In Vivaldi, you can group related windows together to reduce the size of the thumbnail list in the panel. Drag one thumbnail onto another one to group however many open windows you want together.
When you hover the mouse over a grouped thumbnail in the panel, a horizontal row of windows in that group is displayed over the open active window. It's similar to working with virtual workspaces on the Linux desktop.
Right click on a thumbnail to open a standard menu of options. These include New, Reload, Clone, Pin, Bookmark and Close tabs.
The Tab Stacking feature isn't the only innovation in the Vivaldi browser. Several more productive features are built in. One very useful feature is the ability to take notes within the browser using the note-taking tool in the sidebar.
To use it, just click the notes icon to start typing. You can organize notes into folders and add screenshots and attachments by using the icons at the bottom. The feature has nothing to do with annotating Web pages. The notes stay fixed as you move to another website. You can attach URLs for reference, and each note is stamped with a time and date.
Quick Commands (press F2) conducts quick Web searches and shows surfing history and bookmarks. You also can search for keyboard shortcuts and menu items. Vivaldi gives you mouse gestures, a feature you usually don't have in mainstream browsers.
I like the ability to split screen when I use a word processor or text editor. Vivaldi lets me browse side by side as well, making it easy to see multiple tabs. To use it, press the Control key and pick a layout. You can select a horizontal, vertical or quarter display.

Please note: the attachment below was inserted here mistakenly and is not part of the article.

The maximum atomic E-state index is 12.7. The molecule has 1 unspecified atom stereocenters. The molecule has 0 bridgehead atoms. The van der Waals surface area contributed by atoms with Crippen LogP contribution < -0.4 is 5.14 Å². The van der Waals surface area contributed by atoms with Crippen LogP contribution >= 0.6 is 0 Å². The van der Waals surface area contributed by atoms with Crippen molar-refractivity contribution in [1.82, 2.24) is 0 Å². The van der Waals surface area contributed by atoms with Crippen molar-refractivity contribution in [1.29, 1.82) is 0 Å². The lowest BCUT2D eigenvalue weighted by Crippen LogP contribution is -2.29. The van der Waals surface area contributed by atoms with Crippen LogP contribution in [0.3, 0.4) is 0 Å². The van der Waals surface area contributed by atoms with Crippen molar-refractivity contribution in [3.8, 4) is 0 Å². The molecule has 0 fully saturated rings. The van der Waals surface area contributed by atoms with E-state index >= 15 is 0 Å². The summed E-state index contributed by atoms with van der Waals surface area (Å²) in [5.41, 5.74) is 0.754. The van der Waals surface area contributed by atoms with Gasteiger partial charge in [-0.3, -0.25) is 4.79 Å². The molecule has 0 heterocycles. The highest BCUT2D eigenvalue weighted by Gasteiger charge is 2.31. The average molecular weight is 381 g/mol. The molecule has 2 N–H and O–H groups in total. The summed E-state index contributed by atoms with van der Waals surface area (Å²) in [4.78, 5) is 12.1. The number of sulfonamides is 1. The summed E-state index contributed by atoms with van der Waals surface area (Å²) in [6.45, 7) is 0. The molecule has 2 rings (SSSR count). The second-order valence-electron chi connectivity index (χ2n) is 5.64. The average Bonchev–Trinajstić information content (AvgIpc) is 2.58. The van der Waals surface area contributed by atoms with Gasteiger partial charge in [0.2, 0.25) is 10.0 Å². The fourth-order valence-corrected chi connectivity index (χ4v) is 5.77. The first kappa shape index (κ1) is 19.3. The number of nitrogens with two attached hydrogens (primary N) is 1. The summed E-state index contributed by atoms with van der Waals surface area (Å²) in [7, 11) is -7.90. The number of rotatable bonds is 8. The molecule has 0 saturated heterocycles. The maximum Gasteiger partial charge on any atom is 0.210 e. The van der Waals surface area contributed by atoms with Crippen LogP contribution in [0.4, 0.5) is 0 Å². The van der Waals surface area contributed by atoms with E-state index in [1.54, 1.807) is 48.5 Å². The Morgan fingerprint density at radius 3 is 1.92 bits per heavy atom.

Once I got used to the different UI and adjusted my Web browsing habits, I liked using Vivaldi in extended Web surfing sessions. However, the browser is still young and has some glitches.
For instance, some of the extensions crashed when I tried accessing options settings. Sometimes when I clicked a thumbnail the browser unexpectedly closed.
All things considered, I can see how Vivaldi offers new and better ways of working online. I live in a Web browser with lots of opened tabs. For me, Tab Stacking is one of the best new features in any of the Web browsers I use.
Want to Suggest a Review?
Is there a Linux software application or distro you'd like to suggest for review? Something you love or would like to get to know?
Please email your ideas to me, and I'll consider them for a future Linux Picks and Pans column.